Poetry 101

I’m three quarters of the way through a really interesting and sustaining commission: The Poetry Foundation in Chicago have asked me to make a series of portraits of some of the most essential poets of the English language.

This is for their education resource called poetry 101, which is a web based series, consisting of a multi angled look at each poet, including a portrait, a critical essay, a sampling of poems, some analysis of their work and ideas about their context and influence.

The approach I’ve taken was partly provoked by the work being required to be landscape format, for masthead purposes. This meant that a head only drawing was never going to fit. This led me to thinking poetically around each poet! What might you see ‘with’ them? Not literally of course, but if they were to be accompanied by rhythmic echoes of who they were or are, their themes, colours, types of language, texture, imagery, tone/intonation…

Eg. background collage for Langston Hughes 

I began to experiment with two textures or types of drawing: the mainly naturalistic, painterly observed likeness – pitted against a more abstract collage technique in which a graphic approach could dominate, creating a tension like poetic or musical counterpoint.

For this I wanted to further emphasise the poets as language wielding icons, so I’ve been making them big initials to go each side of their heads, cutting the letter forms out of paper, card or cloth that seemed to me redolent of their own voices…

Martín Espada’s giant M & E cut from corrugated cardboard that I bashed & sullied with marks: to look like hoardings round a building site, or other semi industrial markers one might see and ignore walking round a city… this felt right in the context of his poetry which champions workers, particularly the often invisible immigrant worker. The ripped bits of newpaper, paper bags from corner shops and maps of New York outskirts augmented this urban, everyday aspect of Espada’s political poetry and human subject matter. He wasn’t a poet whose work I knew before I saw his name on the list, so I was glad to discover him. He has just been awarded the Ruth Lilly award for lifetime achievement in poetry.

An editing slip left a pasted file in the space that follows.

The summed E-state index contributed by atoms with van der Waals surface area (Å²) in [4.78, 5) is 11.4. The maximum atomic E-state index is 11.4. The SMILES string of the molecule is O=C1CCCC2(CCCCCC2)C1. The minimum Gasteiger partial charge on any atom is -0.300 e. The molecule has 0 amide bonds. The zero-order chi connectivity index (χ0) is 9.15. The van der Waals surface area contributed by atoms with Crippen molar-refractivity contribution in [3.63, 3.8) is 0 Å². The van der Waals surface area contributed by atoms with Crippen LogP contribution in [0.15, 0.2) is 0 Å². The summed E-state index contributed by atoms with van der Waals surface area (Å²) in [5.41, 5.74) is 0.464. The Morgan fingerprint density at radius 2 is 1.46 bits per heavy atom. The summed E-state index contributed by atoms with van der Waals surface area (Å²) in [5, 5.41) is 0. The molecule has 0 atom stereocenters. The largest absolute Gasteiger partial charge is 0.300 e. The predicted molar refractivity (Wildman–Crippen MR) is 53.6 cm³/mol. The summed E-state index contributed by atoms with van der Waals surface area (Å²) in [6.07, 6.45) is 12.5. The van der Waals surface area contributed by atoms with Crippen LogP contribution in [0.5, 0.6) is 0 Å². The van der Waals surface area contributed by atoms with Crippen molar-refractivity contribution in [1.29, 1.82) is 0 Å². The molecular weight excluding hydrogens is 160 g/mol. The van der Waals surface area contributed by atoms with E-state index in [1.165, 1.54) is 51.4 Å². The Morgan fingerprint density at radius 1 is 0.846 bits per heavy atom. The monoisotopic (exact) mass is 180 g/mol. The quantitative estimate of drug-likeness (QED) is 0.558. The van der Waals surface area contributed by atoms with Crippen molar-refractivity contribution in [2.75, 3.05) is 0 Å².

I’ve always believed that drawing people is best done by meeting them, and with these subjects I meet them all first and mainly, in their poems. This project has been a great way to extend and challenge my reading. The act of imagination is helped by the reading, but it still doesn’t tell me how wide apart their eyes were, or demonstrate relationship of nose to mouth to chin. For that of course, I scrabble about in books and the internet – but then I try to imagine really meeting and talking with the person…

With Shakespeare and Dickinson, for whom there are such well known singular images, I was nervous, but it turned out that the familiarity of ‘listening’ to their poetry made them rather more willing to appear in the studio for ghost sittings!

img_9583

For Emily Dickinson, I made a hairdo tree and a cloud volcano to tally with her playful use of scale and natural imagery. There are scraps of ribbon and the insides of envelopes that call to mind her own frugal yet mighty and pioneering way of working within the vocabulary of scrap, and a certain New England puritanism that must have been a great constraining foil to her wild and proliferating imagination.

Alice Notley is the only one of the poetry101s whom I’ve been lucky enough to meet and draw from in person. She has lived in Paris for the last 25 years though she is originally from Arizona, and spent many of her formative poetry years in New York. I was excited to go to visit her and find that she that also makes collages, so I photographed some of them, and made sure that I found similar elements in my studio to use for the background to her portrait. Below a fan collage by Alice Notley.

img_8756

Here is the portrait I made. I hope it comes through how much I enjoyed her company as well as her work.

You can hear her read at Kings Place in London on June 21st at the launch of the summer edition of Poetry London, and she’ll also be reading in Birmingham on July 6th, at a symposium on the New York School, at Birmingham University.

Some of the portraits have been very difficult to arrive at. Both Keats and Plath have such strong cult status, and died so young, that to make new icons from their already iconic images was challenging. I wanted to draw them fresh, as though they too just came round to the studio. It took me 6 attempts to get Sylvia, and 5 to get John Keats. Here are some of the versions I drew:

 

img_9471